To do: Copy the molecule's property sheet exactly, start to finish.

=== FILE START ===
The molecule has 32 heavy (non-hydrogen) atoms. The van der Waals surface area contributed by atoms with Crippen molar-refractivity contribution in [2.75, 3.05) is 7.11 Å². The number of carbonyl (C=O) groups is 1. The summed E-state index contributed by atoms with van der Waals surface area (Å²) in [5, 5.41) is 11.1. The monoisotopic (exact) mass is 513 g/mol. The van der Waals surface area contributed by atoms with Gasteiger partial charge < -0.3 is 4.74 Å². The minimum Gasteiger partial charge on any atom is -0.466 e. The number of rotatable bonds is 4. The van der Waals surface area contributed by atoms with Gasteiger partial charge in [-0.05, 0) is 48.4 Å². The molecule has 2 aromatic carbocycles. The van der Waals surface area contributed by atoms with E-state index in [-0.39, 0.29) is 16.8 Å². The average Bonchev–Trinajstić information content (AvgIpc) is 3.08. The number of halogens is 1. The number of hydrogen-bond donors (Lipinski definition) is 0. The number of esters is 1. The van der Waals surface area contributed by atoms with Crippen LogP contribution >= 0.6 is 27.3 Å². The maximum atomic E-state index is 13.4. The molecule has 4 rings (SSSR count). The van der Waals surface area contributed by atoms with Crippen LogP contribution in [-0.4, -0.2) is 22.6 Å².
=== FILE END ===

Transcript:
The molecule has 32 heavy (non-hydrogen) atoms. The van der Waals surface area contributed by atoms with Crippen molar-refractivity contribution in [2.75, 3.05) is 7.11 Å². The number of carbonyl (C=O) groups is 1. The summed E-state index contributed by atoms with van der Waals surface area (Å²) in [5, 5.41) is 11.1. The monoisotopic (exact) mass is 513 g/mol. The van der Waals surface area contributed by atoms with Gasteiger partial charge < -0.3 is 4.74 Å². The minimum Gasteiger partial charge on any atom is -0.466 e. The number of rotatable bonds is 4. The van der Waals surface area contributed by atoms with Gasteiger partial charge in [-0.05, 0) is 48.4 Å². The molecule has 2 aromatic carbocycles. The van der Waals surface area contributed by atoms with E-state index in [-0.39, 0.29) is 16.8 Å². The average Bonchev–Trinajstić information content (AvgIpc) is 3.08. The number of halogens is 1. The number of hydrogen-bond donors (Lipinski definition) is 0. The number of esters is 1. The van der Waals surface area contributed by atoms with Crippen LogP contribution >= 0.6 is 27.3 Å². The maximum atomic E-state index is 13.4. The molecule has 4 rings (SSSR count). The van der Waals surface area contributed by atoms with Crippen LogP contribution in [-0.4, -0.2) is 22.6 Å².